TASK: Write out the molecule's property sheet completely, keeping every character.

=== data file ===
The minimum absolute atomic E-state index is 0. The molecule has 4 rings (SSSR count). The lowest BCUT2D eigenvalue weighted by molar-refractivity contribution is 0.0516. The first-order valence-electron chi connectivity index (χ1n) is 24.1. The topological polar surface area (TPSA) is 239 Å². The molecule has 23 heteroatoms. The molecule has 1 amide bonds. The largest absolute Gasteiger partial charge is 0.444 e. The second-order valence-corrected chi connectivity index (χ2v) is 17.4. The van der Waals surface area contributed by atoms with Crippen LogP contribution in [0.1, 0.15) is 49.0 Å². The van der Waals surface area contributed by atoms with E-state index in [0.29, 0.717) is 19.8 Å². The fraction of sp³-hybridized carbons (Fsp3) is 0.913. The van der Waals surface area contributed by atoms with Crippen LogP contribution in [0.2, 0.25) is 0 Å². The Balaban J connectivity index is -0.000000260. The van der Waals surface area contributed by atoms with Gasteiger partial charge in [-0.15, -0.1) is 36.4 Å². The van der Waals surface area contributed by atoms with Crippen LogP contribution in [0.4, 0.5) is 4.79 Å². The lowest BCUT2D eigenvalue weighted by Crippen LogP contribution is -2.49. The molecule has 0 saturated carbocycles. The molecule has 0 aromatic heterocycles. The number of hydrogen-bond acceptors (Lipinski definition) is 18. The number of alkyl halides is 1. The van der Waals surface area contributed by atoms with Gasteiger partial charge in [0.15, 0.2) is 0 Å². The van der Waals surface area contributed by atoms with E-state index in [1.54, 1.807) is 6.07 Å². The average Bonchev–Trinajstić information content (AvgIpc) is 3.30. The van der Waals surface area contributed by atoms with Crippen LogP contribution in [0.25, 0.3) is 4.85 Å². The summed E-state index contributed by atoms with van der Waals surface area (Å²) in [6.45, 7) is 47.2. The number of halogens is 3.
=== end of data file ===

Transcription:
The minimum absolute atomic E-state index is 0. The molecule has 4 rings (SSSR count). The lowest BCUT2D eigenvalue weighted by molar-refractivity contribution is 0.0516. The first-order valence-electron chi connectivity index (χ1n) is 24.1. The topological polar surface area (TPSA) is 239 Å². The molecule has 23 heteroatoms. The molecule has 1 amide bonds. The largest absolute Gasteiger partial charge is 0.444 e. The second-order valence-corrected chi connectivity index (χ2v) is 17.4. The van der Waals surface area contributed by atoms with Crippen LogP contribution in [0.1, 0.15) is 49.0 Å². The van der Waals surface area contributed by atoms with E-state index in [0.29, 0.717) is 19.8 Å². The fraction of sp³-hybridized carbons (Fsp3) is 0.913. The van der Waals surface area contributed by atoms with Crippen LogP contribution in [0.2, 0.25) is 0 Å². The Balaban J connectivity index is -0.000000260. The van der Waals surface area contributed by atoms with Gasteiger partial charge in [-0.15, -0.1) is 36.4 Å². The van der Waals surface area contributed by atoms with Crippen LogP contribution in [0.4, 0.5) is 4.79 Å². The lowest BCUT2D eigenvalue weighted by Crippen LogP contribution is -2.49. The molecule has 0 saturated carbocycles. The molecule has 0 aromatic heterocycles. The number of hydrogen-bond acceptors (Lipinski definition) is 18. The number of alkyl halides is 1. The van der Waals surface area contributed by atoms with Gasteiger partial charge in [0.15, 0.2) is 0 Å². The van der Waals surface area contributed by atoms with E-state index in [1.54, 1.807) is 6.07 Å². The average Bonchev–Trinajstić information content (AvgIpc) is 3.30. The van der Waals surface area contributed by atoms with Crippen LogP contribution in [0.25, 0.3) is 4.85 Å². The summed E-state index contributed by atoms with van der Waals surface area (Å²) in [6.45, 7) is 47.2. The number of halogens is 3.